Atopic dermatitis is the first among allergic diseases in children and adolescents: it occurs one and a half times more often than bronchial asthma and 2.5 times more often than allergic rhinitis. In total, according to statistics, from 5 to 15% of children suffer from this disease.
The disease is chronic, not cured completely and requires attention every day throughout life.
The main cause of atopic dermatitis is a genetic predisposition. In families where both parents are allergic, the risk of developing allergic reactions in children is 60–80%. However, a hereditary factor alone is not enough, and much depends on adverse environmental conditions.
These include both chronic diseases and bad habits of the mother before and during pregnancy, and her unhealthy diet, due to which the baby is still exposed to food allergens, both natural and chemical (artificial colors, preservatives, etc.). .). During breastfeeding, such gastronomic habits cause a similar harm to the crumbs. It is quite possible that an early conversion of a baby to artificial feeding, and premature acquaintance with orange and red fruits and exotic fruits, can provoke the onset of atopic dermatitis.
Frequent respiratory viral infections, chronic infections of the respiratory tract and oral cavity (adenoiditis, pharyngitis, tonsillitis, caries), otitis, helminthiasis and giardiasis make their contribution. Passive smoking is another trigger factor.
There are several names for this disease, but one is correct. In the synonymous series “eczema” – “exudative-catarrhal diathesis” – “neurodermatitis” – “atopic dermatitis” only the last term clearly reflects the essence of the disease. What is dermatitis, almost everyone knows.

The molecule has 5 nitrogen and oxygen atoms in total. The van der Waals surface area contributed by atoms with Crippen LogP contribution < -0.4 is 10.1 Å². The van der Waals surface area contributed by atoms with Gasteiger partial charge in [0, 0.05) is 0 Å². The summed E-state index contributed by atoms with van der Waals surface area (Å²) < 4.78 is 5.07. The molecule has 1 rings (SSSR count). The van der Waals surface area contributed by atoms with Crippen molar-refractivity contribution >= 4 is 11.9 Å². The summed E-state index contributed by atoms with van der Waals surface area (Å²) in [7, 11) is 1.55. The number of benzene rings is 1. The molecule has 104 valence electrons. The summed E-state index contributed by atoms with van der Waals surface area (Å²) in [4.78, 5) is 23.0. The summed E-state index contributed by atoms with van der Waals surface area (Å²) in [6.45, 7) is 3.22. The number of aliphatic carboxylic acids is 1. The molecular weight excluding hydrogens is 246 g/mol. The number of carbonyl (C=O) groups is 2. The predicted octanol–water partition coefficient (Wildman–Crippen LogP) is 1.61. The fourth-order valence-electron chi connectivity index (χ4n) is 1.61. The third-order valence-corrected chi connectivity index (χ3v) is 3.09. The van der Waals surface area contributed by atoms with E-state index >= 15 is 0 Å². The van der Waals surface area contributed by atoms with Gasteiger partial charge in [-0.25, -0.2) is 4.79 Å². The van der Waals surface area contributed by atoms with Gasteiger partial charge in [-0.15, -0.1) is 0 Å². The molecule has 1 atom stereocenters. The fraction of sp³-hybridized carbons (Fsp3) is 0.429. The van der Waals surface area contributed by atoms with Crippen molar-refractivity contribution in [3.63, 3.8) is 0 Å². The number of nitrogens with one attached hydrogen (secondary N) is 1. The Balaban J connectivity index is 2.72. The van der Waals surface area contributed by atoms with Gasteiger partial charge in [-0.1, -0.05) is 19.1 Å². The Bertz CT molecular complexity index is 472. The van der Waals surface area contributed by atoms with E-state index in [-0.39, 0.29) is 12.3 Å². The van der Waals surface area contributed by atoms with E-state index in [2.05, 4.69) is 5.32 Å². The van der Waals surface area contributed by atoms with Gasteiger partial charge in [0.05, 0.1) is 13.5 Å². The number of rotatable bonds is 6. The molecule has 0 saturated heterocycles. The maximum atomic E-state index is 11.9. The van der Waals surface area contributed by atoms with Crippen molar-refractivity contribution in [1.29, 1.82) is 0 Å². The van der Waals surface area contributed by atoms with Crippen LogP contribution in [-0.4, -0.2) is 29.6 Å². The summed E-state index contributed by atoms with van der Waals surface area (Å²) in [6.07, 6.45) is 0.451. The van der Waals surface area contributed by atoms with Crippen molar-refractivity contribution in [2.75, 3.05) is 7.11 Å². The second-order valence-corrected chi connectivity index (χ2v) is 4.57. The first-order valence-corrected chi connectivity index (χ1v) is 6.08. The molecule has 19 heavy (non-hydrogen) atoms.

This is an inflammation of the skin. With the decoding of the word “atopy” many people have problems. In fact, to comprehend its meaning is not so difficult.
Allergy – a broad concept. This is a disease of the immune system, in which the body perceives the usual environmental factors in hostility. In total there are 4 types of allergic reactions.
Atopy refers to the first of them (its other name is “immediate allergic reaction”). The main difference is that after contact with the allergen, the first signs of inflammation appear on the skin over the next 4 hours.
All other types of allergic reactions are slower.
The second classic feature of atopy is an increased level of immunoglobulin E in the blood. These proteins normally perform a protective function, participating in the fight against parasites, some viruses and bacteria. But in the body of atopic people, they behave differently.
Namely: immunoglobulin E destroys the membranes of connective tissue cells (mast cells). Of these, a large amount of biologically active components is poured into the extracellular space, among which histamine is listed – the very substance that triggers allergic inflammation in the skin.
While the child is small, he does not experience psychological discomfort about his appearance and he is only worried about itching. Parents survive his illness much more strongly, and their anxiety is transmitted to the baby.
From these “alien” experiences, itching may intensify. If adults understand that periods of exacerbations are temporary, not life-threatening, and always giving way to remission, this problem can be avoided.
However, with age, the attitude towards one’s own appearance changes, especially when the atopic baby joins a group of peers who are always ready to prick a sore spot. But if you carry out soft preventive conversations in advance, the child will learn to treat the disease philosophically.